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Other names: Isaacs syndrome, Isaacs-Merton syndrome

Neuromyotonia (NMT) is a form of peripheral nerve hyperexcitability that causes spontaneous muscular activity resulting from repetitive motor unit action potentials of peripheral origin. NMT along with Morvan's syndrome are the most severe types in the Peripheral Nerve Hyperexciteability spectrum. Example of two more common and less severe syndromes in the spectrum are Cramp Fasciculation Syndrome and Benign Fasciculation Syndrome. [1] NMT can have both hereditary and acquired (non- inherited) forms. The prevalence of NMT is unknown.[2]

Signs and symptoms

Flexion deformity left hand

NMT is a diverse disorder. As a result of muscular hyperactivity, patients may present with muscle cramps, stiffness, myotonia-like symptoms (slow relaxation), associated walking difficulties, hyperhidrosis (excessive sweating), myokymia (quivering of a muscle), fasciculations (muscle twitching), fatigue, exercise intolerance, myoclonic jerks and other related symptoms. The symptoms (especially the stiffness and fasciculations) are most prominent in the calves, legs, trunk, and sometimes the face and neck, but can also affect other body parts. NMT symptoms may fluctuate in severity and frequency. Symptoms range from mere inconvenience to debilitating. At least a third of people also experience sensory symptoms.


The three causes of NMT are:[citation needed]

  1. Acquired
  2. Paraneoplastic
  3. Hereditary

The acquired form is the most common, accounting for up to 80 percent of all cases and is suspected to be autoimmune-mediated, which is usually caused by antibodies against the neuromuscular junction.

The exact cause is unknown. However, autoreactive antibodies can be detected in a variety of peripheral (e.g. myasthenia gravis, Lambert-Eaton myasthenic syndrome) and central nervous system (e.g. paraneoplastic cerebellar degeneration, paraneoplastic limbic encephalitis) disorders. Their causative role has been established in some of these diseases but not all. Neuromyotonia is considered to be one of these with accumulating evidence for autoimmune origin over the last few years. Autoimmune neuromyotonia is typically caused by antibodies that bind to potassium channels on the motor nerve resulting in continuous/hyper-excitability. Onset is typically seen between the ages of 15–60, with most experiencing symptoms before the age of 40.[3] Some neuromyotonia cases do not only improve after plasma exchange but they may also have antibodies in their serum samples against voltage-gated potassium channels.[4] Moreover, these antibodies have been demonstrated to reduce potassium channel function in neuronal cell lines.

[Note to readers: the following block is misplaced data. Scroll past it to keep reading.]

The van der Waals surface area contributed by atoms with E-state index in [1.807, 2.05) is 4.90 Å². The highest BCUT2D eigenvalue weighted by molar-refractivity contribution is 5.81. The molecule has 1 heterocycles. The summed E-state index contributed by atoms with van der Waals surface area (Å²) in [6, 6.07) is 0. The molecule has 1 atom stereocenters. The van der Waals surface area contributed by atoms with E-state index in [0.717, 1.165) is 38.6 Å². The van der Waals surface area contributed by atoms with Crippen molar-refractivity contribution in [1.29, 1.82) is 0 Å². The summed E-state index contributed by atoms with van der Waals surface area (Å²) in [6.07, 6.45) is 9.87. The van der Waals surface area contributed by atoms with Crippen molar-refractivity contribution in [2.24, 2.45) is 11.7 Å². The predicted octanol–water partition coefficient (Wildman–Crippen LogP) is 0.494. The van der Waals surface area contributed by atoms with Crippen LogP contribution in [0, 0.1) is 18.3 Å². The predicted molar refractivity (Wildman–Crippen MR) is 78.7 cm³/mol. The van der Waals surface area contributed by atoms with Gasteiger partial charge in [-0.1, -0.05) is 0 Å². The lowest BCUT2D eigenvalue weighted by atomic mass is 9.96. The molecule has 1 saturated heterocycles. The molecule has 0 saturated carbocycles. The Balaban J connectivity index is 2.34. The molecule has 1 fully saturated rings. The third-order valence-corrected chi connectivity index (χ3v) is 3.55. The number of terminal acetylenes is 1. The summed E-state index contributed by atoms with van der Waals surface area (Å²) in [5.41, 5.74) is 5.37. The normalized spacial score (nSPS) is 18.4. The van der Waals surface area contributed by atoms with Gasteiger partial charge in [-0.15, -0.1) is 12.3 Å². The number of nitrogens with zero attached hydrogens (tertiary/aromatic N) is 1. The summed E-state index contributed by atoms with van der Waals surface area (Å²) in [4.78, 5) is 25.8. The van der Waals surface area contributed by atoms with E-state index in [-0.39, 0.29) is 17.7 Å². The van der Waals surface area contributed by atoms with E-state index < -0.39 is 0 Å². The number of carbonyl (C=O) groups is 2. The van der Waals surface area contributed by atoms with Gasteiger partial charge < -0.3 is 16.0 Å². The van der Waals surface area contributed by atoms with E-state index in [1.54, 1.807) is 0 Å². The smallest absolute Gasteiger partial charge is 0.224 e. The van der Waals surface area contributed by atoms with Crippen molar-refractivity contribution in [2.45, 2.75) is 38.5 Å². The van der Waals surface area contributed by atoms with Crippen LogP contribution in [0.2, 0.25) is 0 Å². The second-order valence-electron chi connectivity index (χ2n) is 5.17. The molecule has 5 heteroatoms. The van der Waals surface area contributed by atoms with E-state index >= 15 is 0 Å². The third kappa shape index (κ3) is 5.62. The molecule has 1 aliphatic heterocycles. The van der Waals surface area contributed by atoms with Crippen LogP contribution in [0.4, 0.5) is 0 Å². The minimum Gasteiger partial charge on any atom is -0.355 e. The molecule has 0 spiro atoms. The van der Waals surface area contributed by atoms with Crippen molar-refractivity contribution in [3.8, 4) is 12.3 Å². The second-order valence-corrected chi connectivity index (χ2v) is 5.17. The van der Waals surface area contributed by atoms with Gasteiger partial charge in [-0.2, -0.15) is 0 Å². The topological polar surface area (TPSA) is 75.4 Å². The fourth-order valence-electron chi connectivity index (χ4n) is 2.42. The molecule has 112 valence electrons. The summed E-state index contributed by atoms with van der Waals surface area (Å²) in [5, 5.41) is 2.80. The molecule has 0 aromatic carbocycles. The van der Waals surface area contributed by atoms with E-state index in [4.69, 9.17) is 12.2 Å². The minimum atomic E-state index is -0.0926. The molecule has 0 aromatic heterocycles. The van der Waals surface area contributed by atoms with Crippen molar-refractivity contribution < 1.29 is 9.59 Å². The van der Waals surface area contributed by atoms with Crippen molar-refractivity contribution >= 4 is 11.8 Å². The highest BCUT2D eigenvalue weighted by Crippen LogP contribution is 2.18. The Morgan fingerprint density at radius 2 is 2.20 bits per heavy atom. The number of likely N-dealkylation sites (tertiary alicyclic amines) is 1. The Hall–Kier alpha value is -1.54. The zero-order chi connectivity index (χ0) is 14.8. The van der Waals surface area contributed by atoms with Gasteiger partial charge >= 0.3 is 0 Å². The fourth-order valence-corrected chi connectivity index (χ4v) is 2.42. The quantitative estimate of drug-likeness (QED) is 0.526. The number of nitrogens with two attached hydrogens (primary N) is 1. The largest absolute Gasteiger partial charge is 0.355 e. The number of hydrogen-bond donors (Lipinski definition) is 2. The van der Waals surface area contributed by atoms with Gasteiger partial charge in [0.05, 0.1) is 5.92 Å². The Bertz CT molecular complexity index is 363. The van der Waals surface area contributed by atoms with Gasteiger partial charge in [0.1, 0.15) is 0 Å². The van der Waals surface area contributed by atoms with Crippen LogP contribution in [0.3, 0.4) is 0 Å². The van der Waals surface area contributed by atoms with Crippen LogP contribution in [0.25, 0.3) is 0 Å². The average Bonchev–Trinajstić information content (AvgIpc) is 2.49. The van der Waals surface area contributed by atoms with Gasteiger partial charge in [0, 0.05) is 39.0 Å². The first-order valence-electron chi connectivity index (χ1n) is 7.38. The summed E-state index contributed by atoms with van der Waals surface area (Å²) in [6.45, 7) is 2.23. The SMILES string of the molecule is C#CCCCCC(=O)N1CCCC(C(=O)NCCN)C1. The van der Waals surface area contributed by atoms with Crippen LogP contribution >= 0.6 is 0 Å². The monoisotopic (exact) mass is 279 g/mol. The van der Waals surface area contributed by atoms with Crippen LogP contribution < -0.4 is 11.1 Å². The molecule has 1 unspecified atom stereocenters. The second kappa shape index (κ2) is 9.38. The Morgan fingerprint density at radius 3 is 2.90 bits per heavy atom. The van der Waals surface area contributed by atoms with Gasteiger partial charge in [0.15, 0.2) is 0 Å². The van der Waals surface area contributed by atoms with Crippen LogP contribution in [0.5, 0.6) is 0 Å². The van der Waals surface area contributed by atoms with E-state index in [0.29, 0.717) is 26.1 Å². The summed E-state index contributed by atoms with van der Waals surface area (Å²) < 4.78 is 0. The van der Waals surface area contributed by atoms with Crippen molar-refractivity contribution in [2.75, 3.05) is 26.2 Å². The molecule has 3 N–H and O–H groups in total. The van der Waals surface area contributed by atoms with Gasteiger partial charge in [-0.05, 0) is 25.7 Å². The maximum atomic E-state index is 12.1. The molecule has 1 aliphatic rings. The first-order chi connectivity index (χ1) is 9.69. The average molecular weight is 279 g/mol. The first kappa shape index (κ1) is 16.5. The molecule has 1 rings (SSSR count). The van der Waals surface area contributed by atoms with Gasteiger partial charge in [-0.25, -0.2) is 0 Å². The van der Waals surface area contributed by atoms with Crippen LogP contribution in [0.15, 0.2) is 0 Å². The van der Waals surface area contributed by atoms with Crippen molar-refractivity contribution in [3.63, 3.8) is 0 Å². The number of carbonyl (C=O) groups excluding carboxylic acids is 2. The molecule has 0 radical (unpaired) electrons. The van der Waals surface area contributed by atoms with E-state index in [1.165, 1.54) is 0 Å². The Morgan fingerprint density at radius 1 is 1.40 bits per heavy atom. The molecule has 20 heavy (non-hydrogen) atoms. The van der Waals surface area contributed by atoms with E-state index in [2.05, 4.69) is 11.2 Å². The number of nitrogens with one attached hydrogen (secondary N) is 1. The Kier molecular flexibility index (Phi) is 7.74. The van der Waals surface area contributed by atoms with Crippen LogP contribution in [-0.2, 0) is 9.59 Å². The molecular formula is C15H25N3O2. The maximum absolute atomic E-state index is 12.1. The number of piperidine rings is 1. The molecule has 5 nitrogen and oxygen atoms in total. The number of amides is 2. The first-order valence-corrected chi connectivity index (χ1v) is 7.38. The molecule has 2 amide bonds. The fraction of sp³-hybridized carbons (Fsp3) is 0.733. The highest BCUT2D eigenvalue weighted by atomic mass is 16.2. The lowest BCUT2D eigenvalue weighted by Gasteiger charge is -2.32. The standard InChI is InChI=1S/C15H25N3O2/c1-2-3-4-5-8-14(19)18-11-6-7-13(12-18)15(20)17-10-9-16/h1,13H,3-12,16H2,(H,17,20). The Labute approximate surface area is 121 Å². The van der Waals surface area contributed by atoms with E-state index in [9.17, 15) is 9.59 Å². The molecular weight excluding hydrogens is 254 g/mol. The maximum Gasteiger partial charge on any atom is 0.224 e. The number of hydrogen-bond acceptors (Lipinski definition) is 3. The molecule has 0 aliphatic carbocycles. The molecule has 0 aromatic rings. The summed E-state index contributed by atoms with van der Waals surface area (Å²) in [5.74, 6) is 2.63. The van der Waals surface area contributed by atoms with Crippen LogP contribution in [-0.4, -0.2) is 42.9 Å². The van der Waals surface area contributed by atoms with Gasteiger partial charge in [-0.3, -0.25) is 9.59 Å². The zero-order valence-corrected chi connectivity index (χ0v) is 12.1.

Diagnosis is clinical and initially consists of ruling out more common conditions, disorders, and diseases, and usually begins at the general practitioner level. A doctor may conduct a basic neurological exam, including coordination, strength, reflexes, sensation, etc. A doctor may also run a series of tests that include blood work and MRIs.

From there, a patient is likely to be referred to a neurologist or a neuromuscular specialist. The neurologist or specialist may run a series of more specialized tests, including needle electromyography EMG/ and nerve conduction studies (NCS) (these are the most important tests), chest CT (to rule out paraneoplastic) and specific blood work looking for voltage-gated potassium channel antibodies, acetylcholine receptor antibody, and serum immunofixation, TSH, ANA ESR, EEG etc. Neuromyotonia is characterized electromyographically by doublet, triplet or multiplet single unit discharges that have a high, irregular intraburst frequency. Fibrillation potentials and fasciculations are often also present with electromyography.[5]

Because the condition is so rare, it can often be years before a correct diagnosis is made.

NMT is not fatal and many of the symptoms can be controlled. However, because NMT mimics some symptoms of motor neuron disease (ALS) and other more severe diseases, which may be fatal, there can often be significant anxiety until a diagnosis is made. In some rare cases, acquired neuromyotonia has been misdiagnosed as amyotrophic lateral sclerosis (ALS)[6] particularly if fasciculations may be evident in the absence of other clinical features of ALS. However, fasciculations are rarely the first sign of ALS as the hallmark sign is weakness.[7] Similarly, multiple sclerosis has been the initial misdiagnosis in some NMT patients. In order to get an accurate diagnosis see a trained neuromuscular specialist.

People diagnosed with Benign Fasciculation Syndrome or Enhanced Physiological Tremor may experience similar symptoms as NMT, although it is unclear today whether BFS or EPT are weak forms of NMT.


There are three main types of NMT:[citation needed]

  • Chronic
  • Monophasic (symptoms that resolve within several years of onset; postinfection, postallergic)
  • Relapsing Remitting

Peripheral nerve hyperexcitability